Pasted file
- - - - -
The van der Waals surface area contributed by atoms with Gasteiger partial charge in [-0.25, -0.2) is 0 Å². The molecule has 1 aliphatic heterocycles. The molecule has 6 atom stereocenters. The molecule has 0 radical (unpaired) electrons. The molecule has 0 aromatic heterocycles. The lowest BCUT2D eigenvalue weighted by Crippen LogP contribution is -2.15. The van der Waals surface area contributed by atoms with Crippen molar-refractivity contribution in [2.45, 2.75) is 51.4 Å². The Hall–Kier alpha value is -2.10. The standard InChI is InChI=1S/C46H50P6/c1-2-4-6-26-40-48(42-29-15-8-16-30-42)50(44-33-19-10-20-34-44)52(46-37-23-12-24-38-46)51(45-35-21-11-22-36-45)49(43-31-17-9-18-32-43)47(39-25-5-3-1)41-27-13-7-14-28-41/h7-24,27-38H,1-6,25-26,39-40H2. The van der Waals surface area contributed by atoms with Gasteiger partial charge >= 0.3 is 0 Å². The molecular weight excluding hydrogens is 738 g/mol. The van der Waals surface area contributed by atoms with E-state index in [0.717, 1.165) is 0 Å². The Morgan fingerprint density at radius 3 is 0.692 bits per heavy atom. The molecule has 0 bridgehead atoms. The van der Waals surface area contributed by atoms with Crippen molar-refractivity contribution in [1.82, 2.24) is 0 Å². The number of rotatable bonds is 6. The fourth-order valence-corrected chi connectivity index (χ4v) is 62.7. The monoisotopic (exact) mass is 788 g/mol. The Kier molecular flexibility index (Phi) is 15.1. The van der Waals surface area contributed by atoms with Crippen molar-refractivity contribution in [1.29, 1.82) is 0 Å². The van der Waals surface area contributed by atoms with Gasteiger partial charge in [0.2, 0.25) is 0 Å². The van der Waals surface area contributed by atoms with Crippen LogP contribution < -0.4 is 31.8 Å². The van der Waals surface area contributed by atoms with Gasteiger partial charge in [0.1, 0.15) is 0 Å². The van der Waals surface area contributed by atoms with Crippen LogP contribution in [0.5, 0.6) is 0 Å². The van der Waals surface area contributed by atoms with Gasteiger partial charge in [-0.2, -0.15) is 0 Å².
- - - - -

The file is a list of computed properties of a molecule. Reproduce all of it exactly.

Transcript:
The van der Waals surface area contributed by atoms with Gasteiger partial charge in [-0.25, -0.2) is 0 Å². The molecule has 1 aliphatic heterocycles. The molecule has 6 atom stereocenters. The molecule has 0 radical (unpaired) electrons. The molecule has 0 aromatic heterocycles. The lowest BCUT2D eigenvalue weighted by Crippen LogP contribution is -2.15. The van der Waals surface area contributed by atoms with Crippen molar-refractivity contribution in [2.45, 2.75) is 51.4 Å². The Hall–Kier alpha value is -2.10. The standard InChI is InChI=1S/C46H50P6/c1-2-4-6-26-40-48(42-29-15-8-16-30-42)50(44-33-19-10-20-34-44)52(46-37-23-12-24-38-46)51(45-35-21-11-22-36-45)49(43-31-17-9-18-32-43)47(39-25-5-3-1)41-27-13-7-14-28-41/h7-24,27-38H,1-6,25-26,39-40H2. The van der Waals surface area contributed by atoms with Gasteiger partial charge >= 0.3 is 0 Å². The molecular weight excluding hydrogens is 738 g/mol. The van der Waals surface area contributed by atoms with E-state index in [0.717, 1.165) is 0 Å². The Morgan fingerprint density at radius 3 is 0.692 bits per heavy atom. The molecule has 0 bridgehead atoms. The van der Waals surface area contributed by atoms with Crippen molar-refractivity contribution in [1.82, 2.24) is 0 Å². The number of rotatable bonds is 6. The fourth-order valence-corrected chi connectivity index (χ4v) is 62.7. The monoisotopic (exact) mass is 788 g/mol. The Kier molecular flexibility index (Phi) is 15.1. The van der Waals surface area contributed by atoms with Crippen molar-refractivity contribution in [1.29, 1.82) is 0 Å². The van der Waals surface area contributed by atoms with Gasteiger partial charge in [0.2, 0.25) is 0 Å². The van der Waals surface area contributed by atoms with Crippen LogP contribution < -0.4 is 31.8 Å². The van der Waals surface area contributed by atoms with Gasteiger partial charge in [0.1, 0.15) is 0 Å². The van der Waals surface area contributed by atoms with Crippen LogP contribution in [0.5, 0.6) is 0 Å². The van der Waals surface area contributed by atoms with Gasteiger partial charge in [-0.2, -0.15) is 0 Å².